Restaurant Industry Veterans Open Thai Eatery in Elmhurst
ELMHURST — Tom Nuamcharoen has worked for three decades in restaurants throughout the five boroughs, in nearly every capacity, he said — from bartender to event planner.
He started his career at Windows on the World in 1983 and was there for a decade. Since then he has worked at restaurants across the city, but always had a desire to strike out on his own.
"At a certain point in my life, I wanted to own my own business," he said.
Earlier this month, he and his wife Alle, both 50, opened Tommy Thai, on Grand Avenue, near Van Horn St., after she sold Nahm Thai Kitchen, a restaurant in Park Slope she owned with a partner.
"We decided to take a chance, so we don't have to work under other people," who started at Windows on the World for a decade. The name "sounded right" and Nuamcharoen liked the alliteration, he said.
The couple, who live in Forest Hills, searched for affordable space throughout Queens and found the location on Grand Avenue, far from many of Elmhurst's other Thai restaurants on Queens Boulevard.
They've brought in an "old-fashioned" Thai chef who will cook classic dishes without much "fusion" he said — but Nuamcharoen steered clear of calling it "authentic."
"The word authentic is overused," he said, although it is used on their website. "There's no such thing as authentic Thai food. There's different parts of Thailand with different food, and it's hard to say what's authentic and what's not."
Nuamcharoen said their cuisine originates mostly from the northeast region of the country, with chef's specials that include a crispy pork and basil dish and a spicy seafood salad.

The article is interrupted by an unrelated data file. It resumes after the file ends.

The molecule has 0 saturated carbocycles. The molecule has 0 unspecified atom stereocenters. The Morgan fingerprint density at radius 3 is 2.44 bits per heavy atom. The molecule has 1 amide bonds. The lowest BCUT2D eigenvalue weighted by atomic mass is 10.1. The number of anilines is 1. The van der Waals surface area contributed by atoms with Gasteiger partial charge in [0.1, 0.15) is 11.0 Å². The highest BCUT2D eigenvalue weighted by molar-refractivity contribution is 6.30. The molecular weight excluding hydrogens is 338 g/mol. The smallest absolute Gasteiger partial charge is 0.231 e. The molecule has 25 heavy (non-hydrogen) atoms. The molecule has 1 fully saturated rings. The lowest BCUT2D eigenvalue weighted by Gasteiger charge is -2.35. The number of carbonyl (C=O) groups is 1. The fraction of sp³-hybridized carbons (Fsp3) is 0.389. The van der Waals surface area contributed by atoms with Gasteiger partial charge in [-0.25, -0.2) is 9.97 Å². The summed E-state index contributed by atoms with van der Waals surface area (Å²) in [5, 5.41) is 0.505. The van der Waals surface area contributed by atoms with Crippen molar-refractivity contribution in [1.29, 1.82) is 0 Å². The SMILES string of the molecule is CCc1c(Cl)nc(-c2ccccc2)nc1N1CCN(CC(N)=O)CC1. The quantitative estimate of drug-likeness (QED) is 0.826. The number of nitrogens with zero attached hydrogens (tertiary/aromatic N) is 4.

The restaurant is small, which is how they like it, he said.
"If it becomes too big, it's hard to take care of people," he said. "Here, I can talk to a lot of people and get comments."
An amateur photographer, he decorated the space with his photos from botanical gardens and other Thai-inspired art.
Their goal is to make their customers feel comfortable, to prepare fresh food and keep the prices reasonable for the neighborhood. They offer a weekly lunch special from noon until 4 p.m., with discounts on some of their most popular items that comes with a spicy Tom Yum soup.
Business so far has been good, he said, and the couple hopes to continue in the neighborhood for years.
"We set the price comfortably," he said. "We keep everything fresh, and we try the best we can."
Tommy Thai, 85-32 Grand Ave. open Monday through Sunday from 12 p.m. until 10 p.m. Visit their website for more information.